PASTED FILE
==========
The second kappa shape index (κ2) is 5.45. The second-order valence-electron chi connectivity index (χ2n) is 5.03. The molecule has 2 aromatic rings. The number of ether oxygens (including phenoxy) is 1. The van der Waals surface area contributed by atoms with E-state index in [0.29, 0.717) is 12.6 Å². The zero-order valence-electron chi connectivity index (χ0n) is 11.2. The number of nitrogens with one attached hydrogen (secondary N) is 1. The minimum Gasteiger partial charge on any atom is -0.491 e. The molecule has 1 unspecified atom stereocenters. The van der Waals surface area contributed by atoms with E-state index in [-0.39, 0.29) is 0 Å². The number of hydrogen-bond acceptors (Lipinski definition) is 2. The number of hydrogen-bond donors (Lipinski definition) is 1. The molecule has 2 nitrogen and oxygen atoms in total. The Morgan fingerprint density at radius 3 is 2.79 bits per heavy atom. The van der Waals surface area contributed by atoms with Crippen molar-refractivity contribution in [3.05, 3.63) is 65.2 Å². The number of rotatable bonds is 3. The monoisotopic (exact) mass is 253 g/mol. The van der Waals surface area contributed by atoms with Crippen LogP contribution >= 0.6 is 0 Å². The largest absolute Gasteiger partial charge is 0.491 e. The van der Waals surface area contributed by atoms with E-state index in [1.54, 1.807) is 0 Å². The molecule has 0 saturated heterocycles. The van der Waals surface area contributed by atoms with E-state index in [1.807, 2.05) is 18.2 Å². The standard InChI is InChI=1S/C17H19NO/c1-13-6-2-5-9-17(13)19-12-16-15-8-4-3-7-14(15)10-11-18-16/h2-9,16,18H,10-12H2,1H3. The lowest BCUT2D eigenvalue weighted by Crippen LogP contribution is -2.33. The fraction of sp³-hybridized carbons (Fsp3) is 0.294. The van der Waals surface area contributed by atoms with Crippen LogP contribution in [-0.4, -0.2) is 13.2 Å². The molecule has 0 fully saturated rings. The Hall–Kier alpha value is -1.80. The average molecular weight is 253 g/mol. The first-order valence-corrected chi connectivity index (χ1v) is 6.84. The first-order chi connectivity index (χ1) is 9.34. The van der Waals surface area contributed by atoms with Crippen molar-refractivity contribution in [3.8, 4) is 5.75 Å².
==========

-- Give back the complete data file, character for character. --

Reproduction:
The second kappa shape index (κ2) is 5.45. The second-order valence-electron chi connectivity index (χ2n) is 5.03. The molecule has 2 aromatic rings. The number of ether oxygens (including phenoxy) is 1. The van der Waals surface area contributed by atoms with E-state index in [0.29, 0.717) is 12.6 Å². The zero-order valence-electron chi connectivity index (χ0n) is 11.2. The number of nitrogens with one attached hydrogen (secondary N) is 1. The minimum Gasteiger partial charge on any atom is -0.491 e. The molecule has 1 unspecified atom stereocenters. The van der Waals surface area contributed by atoms with E-state index in [-0.39, 0.29) is 0 Å². The number of hydrogen-bond acceptors (Lipinski definition) is 2. The number of hydrogen-bond donors (Lipinski definition) is 1. The molecule has 2 nitrogen and oxygen atoms in total. The Morgan fingerprint density at radius 3 is 2.79 bits per heavy atom. The van der Waals surface area contributed by atoms with Crippen molar-refractivity contribution in [3.05, 3.63) is 65.2 Å². The number of rotatable bonds is 3. The monoisotopic (exact) mass is 253 g/mol. The van der Waals surface area contributed by atoms with Crippen LogP contribution >= 0.6 is 0 Å². The largest absolute Gasteiger partial charge is 0.491 e. The van der Waals surface area contributed by atoms with E-state index in [1.54, 1.807) is 0 Å². The molecule has 0 saturated heterocycles. The van der Waals surface area contributed by atoms with E-state index in [1.807, 2.05) is 18.2 Å². The standard InChI is InChI=1S/C17H19NO/c1-13-6-2-5-9-17(13)19-12-16-15-8-4-3-7-14(15)10-11-18-16/h2-9,16,18H,10-12H2,1H3. The lowest BCUT2D eigenvalue weighted by Crippen LogP contribution is -2.33. The fraction of sp³-hybridized carbons (Fsp3) is 0.294. The van der Waals surface area contributed by atoms with Crippen LogP contribution in [-0.4, -0.2) is 13.2 Å². The molecule has 0 fully saturated rings. The Hall–Kier alpha value is -1.80. The average molecular weight is 253 g/mol. The first-order valence-corrected chi connectivity index (χ1v) is 6.84. The first-order chi connectivity index (χ1) is 9.34. The van der Waals surface area contributed by atoms with Crippen molar-refractivity contribution in [3.8, 4) is 5.75 Å².